Daniel F Kiernan, MD, FACS, discusses the use of anti-inflammatory treatment when experiencing sub-optimal response with anti-VEGF therapy in DME.
Daniel F. Kiernan MD, FACS: This is an interesting case because we see a number of good points. This patient who had very severe DME [diabetic macular edema] with poor vision from the onset, but still had to undergo step therapy, perhaps unnecessarily because there’s little effect of the bevacizumab before switching to ranibizumab. Because of compliance and various other factors, it’s hard to tell what the actual effect of the ranibizumab was. Be that as it may, the patient improved greatly with the combination therapy of a single dexamethasone corticosteroid implant, hopefully aimed at reducing the inflammatory cytokines that we see in so many diabetics, more of a chronic inflammatory nature rather than the VEGF given acute nature of some DME. This patient did well after combination therapy. They were switched to aflibercept for one reason or another, and what was nice was they were able to be maintained on the aflibercept every other month without the need for an additional corticosteroid implant. The corticosteroids are great for reducing the cytokine overload, the cytokine storm we see in diabetic macular edema. They do have untoward side effects, such as cataract progression and increased intraocular pressure. In this patient, a younger phakic patient, we like to avoid the formation of cataract with the resultant vision loss. That is my treatment strategy for a lot of diabetic patients, trying to get them stabilized with anti-VEGF biologics. But if that wasn’t going to happen, then oftentimes I’ll turn towards another option, like a corticosteroid dexamethasone implant, to see if they have an effect with that. And then, if they can be maintained on the original anti-VEGFs, then that is an ideal scenario. When do I use laser focal, PRP [panretinal photocoagulation] for eyes with DME? In this case, and in other cases, if the patient has high-risk proliferative diabetic retinopathy, I will apply PRP to try and stabilize that and stave off any vitreous hemorrhage or other problems that may develop. Focal laser I use sparingly, for non-center involved diabetic macular edema. If we see lots of exudates with retinal thickening or big, juicy microaneurysms, those are great targets for focal laser. But, center-involved focal laser has no place now in treating these patients, as we saw from the DRCR [Diabetic Retinopathy Clinical Research Network] Protocol I. Delayed or concurrent focal laser is still not as beneficial as anti-VEGF, whether it be ranibizumab in Protocol I, or even bevacizumab or aflibercept as seen in Protocol T. Center-involved focal laser should have a sparing place in treating diabetic macular edema patients. Thank you for watching this Ophthalmology Times® presentation. We hope you found this presentation informative and applicable in your practice.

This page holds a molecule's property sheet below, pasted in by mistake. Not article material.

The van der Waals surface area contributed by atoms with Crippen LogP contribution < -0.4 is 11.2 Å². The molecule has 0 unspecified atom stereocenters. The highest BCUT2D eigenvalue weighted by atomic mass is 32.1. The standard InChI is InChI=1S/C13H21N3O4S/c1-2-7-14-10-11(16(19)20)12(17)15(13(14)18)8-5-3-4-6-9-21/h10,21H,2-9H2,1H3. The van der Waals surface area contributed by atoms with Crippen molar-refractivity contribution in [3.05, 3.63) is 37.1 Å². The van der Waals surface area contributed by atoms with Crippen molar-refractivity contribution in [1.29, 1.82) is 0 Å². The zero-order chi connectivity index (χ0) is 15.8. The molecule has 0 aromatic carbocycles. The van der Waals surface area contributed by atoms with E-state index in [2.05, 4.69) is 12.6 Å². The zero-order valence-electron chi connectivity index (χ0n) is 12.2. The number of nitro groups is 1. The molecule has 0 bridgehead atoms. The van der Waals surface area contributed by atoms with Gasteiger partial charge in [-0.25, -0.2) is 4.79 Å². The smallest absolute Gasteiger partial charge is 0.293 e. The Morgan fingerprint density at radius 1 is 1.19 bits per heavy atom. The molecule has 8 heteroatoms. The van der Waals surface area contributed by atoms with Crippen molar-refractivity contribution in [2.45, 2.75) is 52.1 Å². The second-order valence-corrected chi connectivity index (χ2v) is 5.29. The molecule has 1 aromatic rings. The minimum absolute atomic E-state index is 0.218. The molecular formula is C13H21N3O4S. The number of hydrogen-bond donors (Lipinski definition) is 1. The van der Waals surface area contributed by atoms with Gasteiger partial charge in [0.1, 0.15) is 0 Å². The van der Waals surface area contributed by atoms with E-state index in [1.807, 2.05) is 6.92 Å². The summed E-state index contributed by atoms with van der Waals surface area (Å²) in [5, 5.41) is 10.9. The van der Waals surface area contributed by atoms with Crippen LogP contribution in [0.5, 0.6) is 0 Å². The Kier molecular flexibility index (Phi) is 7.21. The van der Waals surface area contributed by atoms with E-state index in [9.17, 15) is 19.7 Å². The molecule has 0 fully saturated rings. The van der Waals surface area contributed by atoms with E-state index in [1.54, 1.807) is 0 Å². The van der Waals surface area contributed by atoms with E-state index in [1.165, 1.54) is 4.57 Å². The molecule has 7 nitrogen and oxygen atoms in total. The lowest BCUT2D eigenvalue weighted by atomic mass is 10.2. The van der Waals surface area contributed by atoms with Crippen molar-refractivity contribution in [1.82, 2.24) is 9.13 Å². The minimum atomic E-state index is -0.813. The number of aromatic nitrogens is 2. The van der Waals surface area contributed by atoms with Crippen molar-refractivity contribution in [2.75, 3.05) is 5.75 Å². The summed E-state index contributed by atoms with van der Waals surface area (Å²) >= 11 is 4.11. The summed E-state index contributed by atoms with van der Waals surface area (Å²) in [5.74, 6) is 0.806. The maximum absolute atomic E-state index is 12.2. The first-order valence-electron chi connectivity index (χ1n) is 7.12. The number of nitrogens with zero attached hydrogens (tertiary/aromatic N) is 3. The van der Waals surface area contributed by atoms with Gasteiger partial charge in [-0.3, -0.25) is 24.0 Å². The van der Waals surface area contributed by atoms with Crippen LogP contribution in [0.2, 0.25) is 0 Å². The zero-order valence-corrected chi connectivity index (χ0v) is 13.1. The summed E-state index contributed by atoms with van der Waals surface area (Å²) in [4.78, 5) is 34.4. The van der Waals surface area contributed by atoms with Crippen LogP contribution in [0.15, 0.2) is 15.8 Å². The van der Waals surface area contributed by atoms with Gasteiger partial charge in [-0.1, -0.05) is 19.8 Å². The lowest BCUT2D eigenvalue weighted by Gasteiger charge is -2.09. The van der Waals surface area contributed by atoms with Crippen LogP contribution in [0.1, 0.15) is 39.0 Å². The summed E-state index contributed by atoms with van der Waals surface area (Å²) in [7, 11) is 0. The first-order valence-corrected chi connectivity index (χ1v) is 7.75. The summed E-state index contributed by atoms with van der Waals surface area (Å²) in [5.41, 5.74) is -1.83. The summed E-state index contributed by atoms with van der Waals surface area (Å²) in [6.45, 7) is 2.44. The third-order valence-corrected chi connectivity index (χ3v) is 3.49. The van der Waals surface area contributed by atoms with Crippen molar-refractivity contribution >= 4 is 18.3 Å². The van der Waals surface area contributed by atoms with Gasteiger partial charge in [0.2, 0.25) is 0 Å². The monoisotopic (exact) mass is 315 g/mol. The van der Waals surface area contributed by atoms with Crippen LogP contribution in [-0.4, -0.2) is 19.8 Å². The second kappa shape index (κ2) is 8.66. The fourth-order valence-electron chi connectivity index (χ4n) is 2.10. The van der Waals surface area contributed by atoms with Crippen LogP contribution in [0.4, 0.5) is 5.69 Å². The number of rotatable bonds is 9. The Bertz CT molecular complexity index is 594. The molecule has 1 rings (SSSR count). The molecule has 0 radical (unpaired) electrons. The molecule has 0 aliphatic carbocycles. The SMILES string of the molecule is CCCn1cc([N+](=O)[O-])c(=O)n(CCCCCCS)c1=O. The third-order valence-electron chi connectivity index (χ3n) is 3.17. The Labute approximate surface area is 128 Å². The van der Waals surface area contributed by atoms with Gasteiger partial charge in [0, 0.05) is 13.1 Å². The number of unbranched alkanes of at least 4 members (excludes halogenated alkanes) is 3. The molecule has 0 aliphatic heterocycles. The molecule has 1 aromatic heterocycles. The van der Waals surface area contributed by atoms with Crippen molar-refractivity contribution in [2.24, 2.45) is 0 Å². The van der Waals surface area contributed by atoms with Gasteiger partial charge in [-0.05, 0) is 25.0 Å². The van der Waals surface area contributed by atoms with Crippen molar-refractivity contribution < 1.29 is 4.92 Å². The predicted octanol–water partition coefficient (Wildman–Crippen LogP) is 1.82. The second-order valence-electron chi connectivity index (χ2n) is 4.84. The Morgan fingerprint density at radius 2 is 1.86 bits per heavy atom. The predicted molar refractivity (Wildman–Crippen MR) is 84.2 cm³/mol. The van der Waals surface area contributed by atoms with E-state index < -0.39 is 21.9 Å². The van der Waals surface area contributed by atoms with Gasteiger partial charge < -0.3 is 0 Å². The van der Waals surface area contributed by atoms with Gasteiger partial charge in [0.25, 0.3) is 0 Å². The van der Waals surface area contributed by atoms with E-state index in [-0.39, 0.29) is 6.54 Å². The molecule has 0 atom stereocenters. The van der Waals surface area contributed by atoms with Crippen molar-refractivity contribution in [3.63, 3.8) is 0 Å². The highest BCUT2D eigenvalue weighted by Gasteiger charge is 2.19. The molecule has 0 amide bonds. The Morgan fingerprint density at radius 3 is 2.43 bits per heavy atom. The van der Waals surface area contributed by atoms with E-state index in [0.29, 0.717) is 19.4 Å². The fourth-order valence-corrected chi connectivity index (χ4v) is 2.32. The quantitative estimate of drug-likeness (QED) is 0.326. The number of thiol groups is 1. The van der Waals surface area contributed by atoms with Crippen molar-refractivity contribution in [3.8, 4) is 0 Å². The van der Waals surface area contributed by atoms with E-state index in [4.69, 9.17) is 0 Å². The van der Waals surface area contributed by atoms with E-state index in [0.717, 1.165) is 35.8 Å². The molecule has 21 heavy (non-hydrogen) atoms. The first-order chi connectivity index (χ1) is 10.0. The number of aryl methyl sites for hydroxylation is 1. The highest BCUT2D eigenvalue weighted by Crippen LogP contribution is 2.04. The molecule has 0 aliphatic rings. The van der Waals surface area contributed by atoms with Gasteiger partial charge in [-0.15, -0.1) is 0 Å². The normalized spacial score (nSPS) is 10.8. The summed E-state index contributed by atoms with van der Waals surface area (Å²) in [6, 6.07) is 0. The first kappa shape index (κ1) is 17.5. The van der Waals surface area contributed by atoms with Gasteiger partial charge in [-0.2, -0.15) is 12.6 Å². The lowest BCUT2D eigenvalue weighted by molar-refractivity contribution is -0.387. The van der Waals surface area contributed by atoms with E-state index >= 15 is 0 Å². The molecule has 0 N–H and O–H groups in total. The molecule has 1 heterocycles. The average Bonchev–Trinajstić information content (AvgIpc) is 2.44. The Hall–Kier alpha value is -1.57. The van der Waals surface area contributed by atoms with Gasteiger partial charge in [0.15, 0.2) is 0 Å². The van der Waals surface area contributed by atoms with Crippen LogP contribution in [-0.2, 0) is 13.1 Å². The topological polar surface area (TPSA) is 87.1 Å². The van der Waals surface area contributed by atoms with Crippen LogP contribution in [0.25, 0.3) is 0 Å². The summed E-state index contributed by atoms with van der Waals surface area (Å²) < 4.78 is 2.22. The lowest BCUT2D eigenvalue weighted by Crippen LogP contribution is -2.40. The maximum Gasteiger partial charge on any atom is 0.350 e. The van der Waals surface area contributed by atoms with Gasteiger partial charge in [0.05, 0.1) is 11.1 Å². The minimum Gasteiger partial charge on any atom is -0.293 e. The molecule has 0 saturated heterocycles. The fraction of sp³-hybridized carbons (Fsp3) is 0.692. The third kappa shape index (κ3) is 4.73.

Transcript edited for clarity